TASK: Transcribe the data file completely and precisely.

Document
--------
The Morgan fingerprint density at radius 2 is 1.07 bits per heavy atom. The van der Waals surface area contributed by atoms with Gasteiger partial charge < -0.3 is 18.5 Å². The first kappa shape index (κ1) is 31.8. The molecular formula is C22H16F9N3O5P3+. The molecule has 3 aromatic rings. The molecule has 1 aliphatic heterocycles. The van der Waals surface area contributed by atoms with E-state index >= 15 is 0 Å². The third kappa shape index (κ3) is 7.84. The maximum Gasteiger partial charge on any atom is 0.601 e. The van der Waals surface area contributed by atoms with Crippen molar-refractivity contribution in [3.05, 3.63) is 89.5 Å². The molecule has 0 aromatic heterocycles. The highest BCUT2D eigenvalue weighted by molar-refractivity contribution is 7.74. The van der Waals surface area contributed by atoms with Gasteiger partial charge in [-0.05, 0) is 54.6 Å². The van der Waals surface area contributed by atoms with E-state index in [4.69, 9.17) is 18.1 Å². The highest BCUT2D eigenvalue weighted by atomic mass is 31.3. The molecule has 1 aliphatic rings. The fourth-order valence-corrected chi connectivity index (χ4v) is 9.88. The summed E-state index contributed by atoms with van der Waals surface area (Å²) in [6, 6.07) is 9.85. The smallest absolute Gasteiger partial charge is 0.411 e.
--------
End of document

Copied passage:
The Morgan fingerprint density at radius 2 is 1.07 bits per heavy atom. The van der Waals surface area contributed by atoms with Gasteiger partial charge < -0.3 is 18.5 Å². The first kappa shape index (κ1) is 31.8. The molecular formula is C22H16F9N3O5P3+. The molecule has 3 aromatic rings. The molecule has 1 aliphatic heterocycles. The van der Waals surface area contributed by atoms with E-state index >= 15 is 0 Å². The third kappa shape index (κ3) is 7.84. The maximum Gasteiger partial charge on any atom is 0.601 e. The van der Waals surface area contributed by atoms with Crippen molar-refractivity contribution in [3.05, 3.63) is 89.5 Å². The molecule has 0 aromatic heterocycles. The highest BCUT2D eigenvalue weighted by molar-refractivity contribution is 7.74. The van der Waals surface area contributed by atoms with Gasteiger partial charge in [-0.05, 0) is 54.6 Å². The van der Waals surface area contributed by atoms with E-state index in [4.69, 9.17) is 18.1 Å². The highest BCUT2D eigenvalue weighted by atomic mass is 31.3. The molecule has 1 aliphatic rings. The fourth-order valence-corrected chi connectivity index (χ4v) is 9.88. The summed E-state index contributed by atoms with van der Waals surface area (Å²) in [6, 6.07) is 9.85. The smallest absolute Gasteiger partial charge is 0.411 e.